When I entered the restoration industry, how I would exit was one of the furthest thoughts from my mind. The reality is, a successful exit is no different than most other projects you have started and completed: You must have a plan and define a goal to work toward. 

When I entered the restoration industry, how I would exit was one of the furthest thoughts from my mind. With the reality of running a business and dealing with the employee issues; cash flow challenges; ever-changing insurance company programs; satisfying homeowners and business owners and trying to keep my sanity, exiting the business just didn’t get much attention.

The reality is, a successful exit is no different than most other projects you have started and completed: You must have a plan and define a goal to work toward.

When I entered the industry in 1996, consolidation was in its infancy. There were very few buyers, and for those interested in entering the restoration industry the most popular alternative was to buy a franchise.

Between 1999 and 2007, the industry saw dramatic changes. Big money entered the market with the creation of BELFOR USA, financed out of Germany. ServiceMaster expanded its service offerings, C&B Services used a public vehicle to acquire COTTON, and other regional players executed roll-up strategies, some successful and some not.

All of these developments created viable exit opportunities for small-business owners. With the current recession and financial crisis, banks have reduced lending for mergers and acquisitions, especially in the restoration industry where we do not have long-term contracts, own few assets and forecasting long-term financials is difficult.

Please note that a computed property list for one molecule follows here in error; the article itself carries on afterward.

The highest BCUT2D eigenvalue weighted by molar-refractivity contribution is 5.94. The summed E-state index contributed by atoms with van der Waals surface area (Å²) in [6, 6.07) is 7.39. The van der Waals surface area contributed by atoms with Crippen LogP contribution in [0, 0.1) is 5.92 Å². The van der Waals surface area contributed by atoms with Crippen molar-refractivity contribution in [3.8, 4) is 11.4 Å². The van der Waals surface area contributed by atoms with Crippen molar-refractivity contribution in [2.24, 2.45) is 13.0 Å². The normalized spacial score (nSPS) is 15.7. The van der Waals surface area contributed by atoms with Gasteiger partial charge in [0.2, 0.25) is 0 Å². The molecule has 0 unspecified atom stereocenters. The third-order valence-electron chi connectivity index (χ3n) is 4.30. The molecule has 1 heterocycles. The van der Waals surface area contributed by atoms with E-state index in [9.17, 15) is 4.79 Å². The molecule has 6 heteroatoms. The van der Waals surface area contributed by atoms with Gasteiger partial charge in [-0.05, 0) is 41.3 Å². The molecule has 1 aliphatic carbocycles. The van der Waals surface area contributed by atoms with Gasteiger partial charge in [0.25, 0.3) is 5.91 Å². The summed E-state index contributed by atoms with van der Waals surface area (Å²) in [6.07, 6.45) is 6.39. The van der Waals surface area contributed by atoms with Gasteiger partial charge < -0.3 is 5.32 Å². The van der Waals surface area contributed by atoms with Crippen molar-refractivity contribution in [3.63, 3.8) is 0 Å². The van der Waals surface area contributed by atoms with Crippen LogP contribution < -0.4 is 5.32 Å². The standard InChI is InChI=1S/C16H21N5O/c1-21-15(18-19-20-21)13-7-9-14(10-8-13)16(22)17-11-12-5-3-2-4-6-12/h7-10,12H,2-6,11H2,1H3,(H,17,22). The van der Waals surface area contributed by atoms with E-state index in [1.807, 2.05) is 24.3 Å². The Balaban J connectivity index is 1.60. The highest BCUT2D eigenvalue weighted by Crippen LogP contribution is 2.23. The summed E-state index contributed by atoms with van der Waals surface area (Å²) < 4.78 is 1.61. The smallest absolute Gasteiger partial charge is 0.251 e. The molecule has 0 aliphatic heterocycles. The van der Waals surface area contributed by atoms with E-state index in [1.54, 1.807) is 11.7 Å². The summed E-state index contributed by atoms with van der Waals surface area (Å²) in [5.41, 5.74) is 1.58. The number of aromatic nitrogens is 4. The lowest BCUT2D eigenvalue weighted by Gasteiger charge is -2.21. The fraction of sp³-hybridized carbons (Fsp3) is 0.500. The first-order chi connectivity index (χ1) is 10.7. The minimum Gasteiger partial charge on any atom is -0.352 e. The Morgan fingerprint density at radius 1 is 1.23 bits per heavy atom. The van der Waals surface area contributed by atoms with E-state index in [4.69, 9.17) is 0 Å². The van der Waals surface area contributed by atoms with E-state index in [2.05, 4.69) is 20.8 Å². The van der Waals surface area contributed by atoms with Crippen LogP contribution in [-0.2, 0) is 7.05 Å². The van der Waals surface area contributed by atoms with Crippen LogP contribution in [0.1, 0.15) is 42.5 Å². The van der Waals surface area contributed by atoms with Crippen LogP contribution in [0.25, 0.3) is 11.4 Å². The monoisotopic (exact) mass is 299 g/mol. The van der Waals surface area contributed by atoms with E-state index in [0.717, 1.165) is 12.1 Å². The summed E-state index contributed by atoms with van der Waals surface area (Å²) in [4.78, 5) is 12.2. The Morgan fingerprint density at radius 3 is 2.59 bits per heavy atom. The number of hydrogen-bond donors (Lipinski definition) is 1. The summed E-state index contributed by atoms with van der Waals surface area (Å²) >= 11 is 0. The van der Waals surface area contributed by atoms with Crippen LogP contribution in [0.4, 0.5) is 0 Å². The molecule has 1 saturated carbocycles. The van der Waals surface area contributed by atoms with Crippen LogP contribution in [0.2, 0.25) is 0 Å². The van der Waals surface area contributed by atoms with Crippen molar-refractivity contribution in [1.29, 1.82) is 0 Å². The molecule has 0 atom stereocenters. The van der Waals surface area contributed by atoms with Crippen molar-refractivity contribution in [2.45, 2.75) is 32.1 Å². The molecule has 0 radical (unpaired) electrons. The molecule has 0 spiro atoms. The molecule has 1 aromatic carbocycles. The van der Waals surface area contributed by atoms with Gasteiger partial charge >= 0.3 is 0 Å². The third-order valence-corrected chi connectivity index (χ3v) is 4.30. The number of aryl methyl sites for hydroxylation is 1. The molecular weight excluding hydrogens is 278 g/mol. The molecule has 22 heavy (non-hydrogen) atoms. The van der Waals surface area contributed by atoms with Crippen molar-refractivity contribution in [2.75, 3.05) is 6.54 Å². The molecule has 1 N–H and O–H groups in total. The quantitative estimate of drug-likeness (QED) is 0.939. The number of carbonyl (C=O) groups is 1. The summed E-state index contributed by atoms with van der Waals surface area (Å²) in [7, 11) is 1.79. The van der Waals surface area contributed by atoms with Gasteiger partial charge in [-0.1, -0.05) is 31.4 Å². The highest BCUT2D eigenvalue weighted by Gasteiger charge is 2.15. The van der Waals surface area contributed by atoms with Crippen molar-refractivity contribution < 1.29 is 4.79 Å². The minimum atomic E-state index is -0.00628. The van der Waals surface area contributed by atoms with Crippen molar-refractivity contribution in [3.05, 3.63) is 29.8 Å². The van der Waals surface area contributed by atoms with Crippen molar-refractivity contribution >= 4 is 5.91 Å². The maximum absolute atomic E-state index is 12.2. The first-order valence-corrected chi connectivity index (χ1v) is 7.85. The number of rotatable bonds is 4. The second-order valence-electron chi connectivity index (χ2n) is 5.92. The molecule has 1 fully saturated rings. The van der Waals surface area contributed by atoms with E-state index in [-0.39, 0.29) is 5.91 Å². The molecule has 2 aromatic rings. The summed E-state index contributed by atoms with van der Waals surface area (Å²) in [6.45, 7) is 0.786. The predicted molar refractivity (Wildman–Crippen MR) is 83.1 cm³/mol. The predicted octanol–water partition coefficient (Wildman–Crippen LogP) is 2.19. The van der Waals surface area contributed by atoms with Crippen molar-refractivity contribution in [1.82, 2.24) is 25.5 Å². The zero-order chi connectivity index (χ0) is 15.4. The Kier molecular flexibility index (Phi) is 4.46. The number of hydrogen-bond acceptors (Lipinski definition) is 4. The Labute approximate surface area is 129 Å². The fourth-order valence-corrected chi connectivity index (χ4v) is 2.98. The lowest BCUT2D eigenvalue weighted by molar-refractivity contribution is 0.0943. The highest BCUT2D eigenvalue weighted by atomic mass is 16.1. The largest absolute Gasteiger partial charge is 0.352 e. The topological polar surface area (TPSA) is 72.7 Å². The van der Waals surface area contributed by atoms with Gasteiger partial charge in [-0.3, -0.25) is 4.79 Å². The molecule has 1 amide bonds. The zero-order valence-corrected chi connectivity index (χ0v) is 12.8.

So what options exist in today’s environment for a successful exit from an insurance restoration company?

No. 1: Management Buyout

Although this may seem like a long shot, many companies have engineered successful management buyouts. These transactions often involve the top managers in a business and typically require the seller to carry between 25 percent to 75 percent of the purchase price as future consideration, such as a seller’s note.

If the new owner is able to secure bank financing for a portion of the sale, any seller note is subordinated to the bank. As a seller, you should be confident in the leadership team that will be running the company upon your exit, as their success will determine the likelihood of the seller note being paid.

No. 2: Private Sale